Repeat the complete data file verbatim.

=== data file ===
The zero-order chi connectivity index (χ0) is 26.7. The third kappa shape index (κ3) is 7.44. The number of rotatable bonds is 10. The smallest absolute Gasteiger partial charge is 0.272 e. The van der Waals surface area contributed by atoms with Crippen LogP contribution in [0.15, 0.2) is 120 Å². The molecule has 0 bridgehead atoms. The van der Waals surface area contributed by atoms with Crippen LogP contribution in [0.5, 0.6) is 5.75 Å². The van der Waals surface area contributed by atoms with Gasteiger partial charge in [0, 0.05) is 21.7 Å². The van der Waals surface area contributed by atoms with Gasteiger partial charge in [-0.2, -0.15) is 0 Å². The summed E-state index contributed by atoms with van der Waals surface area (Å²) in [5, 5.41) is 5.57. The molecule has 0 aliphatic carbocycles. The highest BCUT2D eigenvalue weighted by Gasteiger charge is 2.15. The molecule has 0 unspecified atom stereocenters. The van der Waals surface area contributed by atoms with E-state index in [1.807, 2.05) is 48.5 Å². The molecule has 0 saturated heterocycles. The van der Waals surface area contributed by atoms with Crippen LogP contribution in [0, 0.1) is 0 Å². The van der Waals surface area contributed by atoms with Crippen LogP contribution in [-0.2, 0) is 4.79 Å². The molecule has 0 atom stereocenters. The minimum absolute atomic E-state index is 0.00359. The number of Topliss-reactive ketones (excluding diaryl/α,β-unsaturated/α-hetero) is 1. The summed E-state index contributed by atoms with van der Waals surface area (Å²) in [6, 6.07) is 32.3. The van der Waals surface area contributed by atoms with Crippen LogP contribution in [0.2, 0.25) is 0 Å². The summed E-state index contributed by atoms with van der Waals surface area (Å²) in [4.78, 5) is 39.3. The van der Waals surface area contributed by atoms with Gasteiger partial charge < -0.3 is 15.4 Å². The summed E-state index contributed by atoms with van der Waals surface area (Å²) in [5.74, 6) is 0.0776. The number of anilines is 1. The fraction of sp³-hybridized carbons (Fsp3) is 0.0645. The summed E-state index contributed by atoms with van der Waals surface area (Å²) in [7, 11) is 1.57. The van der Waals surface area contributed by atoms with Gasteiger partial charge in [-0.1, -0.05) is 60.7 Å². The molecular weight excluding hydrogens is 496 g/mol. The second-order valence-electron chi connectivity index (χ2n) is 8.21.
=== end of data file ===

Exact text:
The zero-order chi connectivity index (χ0) is 26.7. The third kappa shape index (κ3) is 7.44. The number of rotatable bonds is 10. The smallest absolute Gasteiger partial charge is 0.272 e. The van der Waals surface area contributed by atoms with Crippen LogP contribution in [0.15, 0.2) is 120 Å². The molecule has 0 bridgehead atoms. The van der Waals surface area contributed by atoms with Crippen LogP contribution in [0.5, 0.6) is 5.75 Å². The van der Waals surface area contributed by atoms with Gasteiger partial charge in [0, 0.05) is 21.7 Å². The van der Waals surface area contributed by atoms with Gasteiger partial charge in [-0.2, -0.15) is 0 Å². The summed E-state index contributed by atoms with van der Waals surface area (Å²) in [5, 5.41) is 5.57. The molecule has 0 aliphatic carbocycles. The highest BCUT2D eigenvalue weighted by Gasteiger charge is 2.15. The molecule has 0 unspecified atom stereocenters. The van der Waals surface area contributed by atoms with E-state index in [1.807, 2.05) is 48.5 Å². The molecule has 0 saturated heterocycles. The van der Waals surface area contributed by atoms with Crippen LogP contribution in [0, 0.1) is 0 Å². The van der Waals surface area contributed by atoms with Crippen LogP contribution in [-0.2, 0) is 4.79 Å². The molecule has 0 atom stereocenters. The minimum absolute atomic E-state index is 0.00359. The number of Topliss-reactive ketones (excluding diaryl/α,β-unsaturated/α-hetero) is 1. The summed E-state index contributed by atoms with van der Waals surface area (Å²) in [6, 6.07) is 32.3. The van der Waals surface area contributed by atoms with Crippen LogP contribution in [0.2, 0.25) is 0 Å². The summed E-state index contributed by atoms with van der Waals surface area (Å²) in [4.78, 5) is 39.3. The van der Waals surface area contributed by atoms with Gasteiger partial charge < -0.3 is 15.4 Å². The summed E-state index contributed by atoms with van der Waals surface area (Å²) in [5.74, 6) is 0.0776. The number of anilines is 1. The fraction of sp³-hybridized carbons (Fsp3) is 0.0645. The summed E-state index contributed by atoms with van der Waals surface area (Å²) in [7, 11) is 1.57. The van der Waals surface area contributed by atoms with Gasteiger partial charge in [-0.1, -0.05) is 60.7 Å². The molecular weight excluding hydrogens is 496 g/mol. The second-order valence-electron chi connectivity index (χ2n) is 8.21.